Compare MCL 123.841; MSA 5.3331 which regulates the maximum hours of fire department employees. MCL 123.842(e); MSA 5.3332(e) exempts from the maximum-hours requirements of the previous section, "any municipality which, by agreement with the collective bargaining agent representing affected employees, does not require its employees engaged in fire fighting or subject to the hazards thereof, to be on duty more than 40 hours in any consecutive 7-day period".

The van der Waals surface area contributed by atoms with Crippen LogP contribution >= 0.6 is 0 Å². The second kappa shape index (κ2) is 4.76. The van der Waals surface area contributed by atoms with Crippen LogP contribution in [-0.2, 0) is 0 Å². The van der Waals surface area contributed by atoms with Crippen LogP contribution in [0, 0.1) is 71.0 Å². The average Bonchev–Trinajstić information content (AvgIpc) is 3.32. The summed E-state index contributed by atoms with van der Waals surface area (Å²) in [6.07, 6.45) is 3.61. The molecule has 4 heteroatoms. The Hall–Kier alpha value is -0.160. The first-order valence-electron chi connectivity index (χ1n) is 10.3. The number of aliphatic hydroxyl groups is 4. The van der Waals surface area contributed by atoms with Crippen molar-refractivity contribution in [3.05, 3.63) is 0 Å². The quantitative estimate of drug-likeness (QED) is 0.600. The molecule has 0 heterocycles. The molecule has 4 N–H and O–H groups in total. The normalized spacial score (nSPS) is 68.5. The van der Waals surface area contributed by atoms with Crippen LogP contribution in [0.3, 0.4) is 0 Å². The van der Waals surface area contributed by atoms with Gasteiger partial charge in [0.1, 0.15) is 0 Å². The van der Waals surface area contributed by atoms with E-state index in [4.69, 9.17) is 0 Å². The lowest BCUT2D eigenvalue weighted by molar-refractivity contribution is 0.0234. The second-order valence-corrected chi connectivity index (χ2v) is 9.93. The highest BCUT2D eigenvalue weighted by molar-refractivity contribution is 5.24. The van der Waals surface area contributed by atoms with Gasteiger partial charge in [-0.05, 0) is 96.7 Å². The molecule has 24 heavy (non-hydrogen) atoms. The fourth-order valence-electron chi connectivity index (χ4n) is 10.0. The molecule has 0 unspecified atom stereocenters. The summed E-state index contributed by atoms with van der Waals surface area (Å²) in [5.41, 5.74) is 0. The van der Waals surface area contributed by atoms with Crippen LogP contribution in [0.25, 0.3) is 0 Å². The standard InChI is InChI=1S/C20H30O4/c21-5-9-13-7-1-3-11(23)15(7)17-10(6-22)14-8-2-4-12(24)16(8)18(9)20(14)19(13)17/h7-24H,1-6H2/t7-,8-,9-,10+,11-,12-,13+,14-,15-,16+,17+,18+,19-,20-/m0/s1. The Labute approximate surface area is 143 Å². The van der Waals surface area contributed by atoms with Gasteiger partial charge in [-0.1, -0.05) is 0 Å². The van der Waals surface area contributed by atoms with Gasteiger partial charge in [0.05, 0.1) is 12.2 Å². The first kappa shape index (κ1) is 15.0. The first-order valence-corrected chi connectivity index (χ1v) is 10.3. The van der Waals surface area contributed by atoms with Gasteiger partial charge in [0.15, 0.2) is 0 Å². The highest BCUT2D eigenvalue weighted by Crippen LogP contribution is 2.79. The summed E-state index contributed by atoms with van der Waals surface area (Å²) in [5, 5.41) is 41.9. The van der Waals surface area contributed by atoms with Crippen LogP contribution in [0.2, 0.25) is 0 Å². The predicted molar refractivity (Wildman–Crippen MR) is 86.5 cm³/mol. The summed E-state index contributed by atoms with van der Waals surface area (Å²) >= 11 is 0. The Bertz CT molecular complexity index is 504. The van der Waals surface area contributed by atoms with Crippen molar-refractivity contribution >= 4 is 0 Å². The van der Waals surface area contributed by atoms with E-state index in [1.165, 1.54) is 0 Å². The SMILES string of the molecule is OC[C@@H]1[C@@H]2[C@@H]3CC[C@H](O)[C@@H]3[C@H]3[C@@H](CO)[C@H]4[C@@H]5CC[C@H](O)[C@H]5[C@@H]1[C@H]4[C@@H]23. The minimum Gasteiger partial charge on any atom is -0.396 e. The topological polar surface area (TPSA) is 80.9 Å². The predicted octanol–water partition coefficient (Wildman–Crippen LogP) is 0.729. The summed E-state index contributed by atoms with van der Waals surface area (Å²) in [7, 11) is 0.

Following the mandate of PERA and the case law interpreting § 15, the City of Warren and Local 1383 bargained about the mandatory subjects and executed a collective-bargaining agreement incorporating a promotion system.
This Court has consistently held that PERA prevails over conflicting legislation, charters, and ordinances in the face of contentions by cities, counties, public universities and school districts that other laws or the constitution carve out exceptions to PERA. That same conclusion is mandated in the instant case by the reasoning employed in our prior decisions.